Journaling Is a Great Tool for Coping With Anxiety

Journaling is a highly recommended stress management tool. Numerous studies have demonstrated the effectiveness of journaling for health, happiness, and stress management. It's not just a simple technique but an enjoyable one.

There are many ways to journal and few limitations on who can benefit. You can add a journaling habit to your life whether you journal daily, weekly, or on an as-needed basis when stress gets to be too intense.

One way journaling can relieve stress is by helping you work through anxious feelings. Left unchecked, anxiety can lead to stress and rumination. Some of the roots of your anxiety can be minimized through a bit of focused examination.

Journaling can be a powerful tool for examining and shifting thoughts from anxious and ruminative to empowered and action-oriented.

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How to Get Started

Journaling

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The following plan can help you to write your own ticket out of a place of stress, and find relief within a few minutes. Ready to get started? Grab a pen (or open a document) and here we go!

Write Your Worries

Start by journaling for 5 to 15 minutes. Write about whatever is on your mind or is bothering you. Try to keep going until you feel you have written what needs to be said but haven’t delved into a mode of rumination.

You may prefer to write on a computer, in a journal, or just on a pad of paper. If you are using paper, skip a line or two for every line you use (this will be handy later!).

Detail the Moment

Describe the events that are currently causing difficulties for you. Keep in mind that with anxiety, sometimes it isn’t what is currently happening that causes stress, but the concerns you have about what could happen.

Write about what is happening right now and make a note that what is really stressful for you is the possibility of what could happen next. This realization might bring stress relief in itself!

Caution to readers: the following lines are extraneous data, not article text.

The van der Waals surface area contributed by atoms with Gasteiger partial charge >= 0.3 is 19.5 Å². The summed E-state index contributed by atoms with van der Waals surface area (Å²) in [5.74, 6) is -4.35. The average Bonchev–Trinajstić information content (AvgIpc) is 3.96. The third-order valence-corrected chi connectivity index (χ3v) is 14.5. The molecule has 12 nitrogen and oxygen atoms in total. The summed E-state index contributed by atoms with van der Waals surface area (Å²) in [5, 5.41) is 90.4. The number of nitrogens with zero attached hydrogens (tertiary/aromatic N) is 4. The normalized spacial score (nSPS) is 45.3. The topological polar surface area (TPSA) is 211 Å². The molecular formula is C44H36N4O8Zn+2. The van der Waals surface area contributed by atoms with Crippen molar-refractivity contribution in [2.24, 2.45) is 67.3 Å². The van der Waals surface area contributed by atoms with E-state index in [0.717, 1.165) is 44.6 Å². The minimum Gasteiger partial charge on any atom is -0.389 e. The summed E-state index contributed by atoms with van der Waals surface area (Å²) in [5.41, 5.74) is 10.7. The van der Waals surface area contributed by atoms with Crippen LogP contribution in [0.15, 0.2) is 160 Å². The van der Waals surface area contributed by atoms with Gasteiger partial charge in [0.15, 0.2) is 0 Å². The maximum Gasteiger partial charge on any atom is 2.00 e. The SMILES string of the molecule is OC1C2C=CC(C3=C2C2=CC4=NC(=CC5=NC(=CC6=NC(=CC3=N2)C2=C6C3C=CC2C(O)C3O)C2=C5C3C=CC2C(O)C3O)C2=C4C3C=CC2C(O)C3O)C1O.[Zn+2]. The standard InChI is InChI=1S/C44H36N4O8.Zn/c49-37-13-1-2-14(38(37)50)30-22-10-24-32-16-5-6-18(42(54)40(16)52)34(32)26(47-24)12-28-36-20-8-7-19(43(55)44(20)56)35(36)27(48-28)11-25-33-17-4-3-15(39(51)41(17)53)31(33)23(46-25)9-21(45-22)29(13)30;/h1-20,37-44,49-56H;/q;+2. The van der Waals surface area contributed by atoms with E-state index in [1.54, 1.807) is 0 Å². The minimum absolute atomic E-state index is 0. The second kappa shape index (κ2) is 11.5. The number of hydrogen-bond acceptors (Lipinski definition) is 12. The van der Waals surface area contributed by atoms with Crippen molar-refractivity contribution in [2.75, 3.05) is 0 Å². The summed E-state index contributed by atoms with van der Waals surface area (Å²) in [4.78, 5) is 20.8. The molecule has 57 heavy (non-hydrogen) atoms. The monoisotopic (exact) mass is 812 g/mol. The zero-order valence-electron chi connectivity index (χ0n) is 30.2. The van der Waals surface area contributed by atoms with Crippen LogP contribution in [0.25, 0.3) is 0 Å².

List Your Fears

Write your concerns and fears in chronological order. Start with one stressor you are presently contending with. Then, explore what you think will happen next.

Next, write what you fear will happen after that. Include how this outcome would affect you.

Once you have your thoughts in order, you can look for ways to relieve some of the stress and anxiety within. 

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Journaling Your Way to a Better Frame Of Mind

Writing about your concerns and fears can be helpful in getting these thoughts out of your head and into the open.

Re-Read (and Re-Think) What You Just Wrote

As you review what you've written and reflected on what is concerning you right now, explore your options. Could things be different? Is there something that you could do to change your circumstances right now—or your thoughts about your circumstances?

Challenge Your Thoughts

As you write about what you are concerned about might happen, think critically, and try to argue with yourself. Write anything that calls into question whether or not your worry is truly a concern.

As yourself questions, such as:

  • How likely is it that this will happen?
    • How do you know?
      • Are you sure?
  • If what you fear actually does come to pass, is there a possibility that it could be less of a negative experience than you think it would be?
    • Could it actually be a neutral (or even positive) event?
  • Is there a way you could use your circumstances to create a better outcome for yourself?
    • Could you use what you have available to you to make the best of the potential changes that could take place?